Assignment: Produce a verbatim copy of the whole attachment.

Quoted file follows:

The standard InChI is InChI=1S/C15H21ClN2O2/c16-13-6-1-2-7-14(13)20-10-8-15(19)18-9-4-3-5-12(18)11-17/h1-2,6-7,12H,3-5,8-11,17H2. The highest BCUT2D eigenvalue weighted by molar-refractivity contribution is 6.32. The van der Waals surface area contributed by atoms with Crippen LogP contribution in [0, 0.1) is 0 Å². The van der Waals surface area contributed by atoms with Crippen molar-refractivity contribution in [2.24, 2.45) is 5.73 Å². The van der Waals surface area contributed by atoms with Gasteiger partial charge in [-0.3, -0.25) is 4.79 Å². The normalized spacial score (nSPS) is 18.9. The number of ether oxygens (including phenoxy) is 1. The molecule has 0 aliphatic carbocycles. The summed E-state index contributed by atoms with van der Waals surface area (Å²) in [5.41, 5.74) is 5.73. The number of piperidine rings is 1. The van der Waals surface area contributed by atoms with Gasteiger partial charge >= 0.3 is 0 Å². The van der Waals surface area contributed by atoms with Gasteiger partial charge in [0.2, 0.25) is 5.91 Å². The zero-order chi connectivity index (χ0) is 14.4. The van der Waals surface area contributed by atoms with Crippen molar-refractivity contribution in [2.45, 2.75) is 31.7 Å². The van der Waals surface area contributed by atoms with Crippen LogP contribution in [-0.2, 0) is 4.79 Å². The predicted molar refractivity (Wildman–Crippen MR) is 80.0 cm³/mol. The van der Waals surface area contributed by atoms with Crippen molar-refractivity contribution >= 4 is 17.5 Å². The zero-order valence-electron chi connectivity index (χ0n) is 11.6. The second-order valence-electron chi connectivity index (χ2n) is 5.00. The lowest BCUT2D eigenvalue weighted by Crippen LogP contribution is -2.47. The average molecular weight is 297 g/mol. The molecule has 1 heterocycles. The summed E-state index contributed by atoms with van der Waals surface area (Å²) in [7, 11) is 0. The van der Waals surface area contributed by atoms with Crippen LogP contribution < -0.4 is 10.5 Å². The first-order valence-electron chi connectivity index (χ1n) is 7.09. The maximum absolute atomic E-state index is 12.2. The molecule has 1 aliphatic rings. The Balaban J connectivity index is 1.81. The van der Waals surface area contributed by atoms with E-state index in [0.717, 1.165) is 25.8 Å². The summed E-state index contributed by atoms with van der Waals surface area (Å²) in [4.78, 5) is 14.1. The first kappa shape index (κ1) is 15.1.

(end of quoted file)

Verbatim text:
The standard InChI is InChI=1S/C15H21ClN2O2/c16-13-6-1-2-7-14(13)20-10-8-15(19)18-9-4-3-5-12(18)11-17/h1-2,6-7,12H,3-5,8-11,17H2. The highest BCUT2D eigenvalue weighted by molar-refractivity contribution is 6.32. The van der Waals surface area contributed by atoms with Crippen LogP contribution in [0, 0.1) is 0 Å². The van der Waals surface area contributed by atoms with Crippen molar-refractivity contribution in [2.24, 2.45) is 5.73 Å². The van der Waals surface area contributed by atoms with Gasteiger partial charge in [-0.3, -0.25) is 4.79 Å². The normalized spacial score (nSPS) is 18.9. The number of ether oxygens (including phenoxy) is 1. The molecule has 0 aliphatic carbocycles. The summed E-state index contributed by atoms with van der Waals surface area (Å²) in [5.41, 5.74) is 5.73. The number of piperidine rings is 1. The van der Waals surface area contributed by atoms with Gasteiger partial charge >= 0.3 is 0 Å². The van der Waals surface area contributed by atoms with Gasteiger partial charge in [0.2, 0.25) is 5.91 Å². The zero-order chi connectivity index (χ0) is 14.4. The van der Waals surface area contributed by atoms with Crippen molar-refractivity contribution in [2.45, 2.75) is 31.7 Å². The van der Waals surface area contributed by atoms with Crippen LogP contribution in [-0.2, 0) is 4.79 Å². The predicted molar refractivity (Wildman–Crippen MR) is 80.0 cm³/mol. The van der Waals surface area contributed by atoms with Crippen molar-refractivity contribution >= 4 is 17.5 Å². The zero-order valence-electron chi connectivity index (χ0n) is 11.6. The second-order valence-electron chi connectivity index (χ2n) is 5.00. The lowest BCUT2D eigenvalue weighted by Crippen LogP contribution is -2.47. The average molecular weight is 297 g/mol. The molecule has 1 heterocycles. The summed E-state index contributed by atoms with van der Waals surface area (Å²) in [7, 11) is 0. The van der Waals surface area contributed by atoms with Crippen LogP contribution < -0.4 is 10.5 Å². The first-order valence-electron chi connectivity index (χ1n) is 7.09. The maximum absolute atomic E-state index is 12.2. The molecule has 1 aliphatic rings. The Balaban J connectivity index is 1.81. The van der Waals surface area contributed by atoms with E-state index in [0.717, 1.165) is 25.8 Å². The summed E-state index contributed by atoms with van der Waals surface area (Å²) in [4.78, 5) is 14.1. The first kappa shape index (κ1) is 15.1.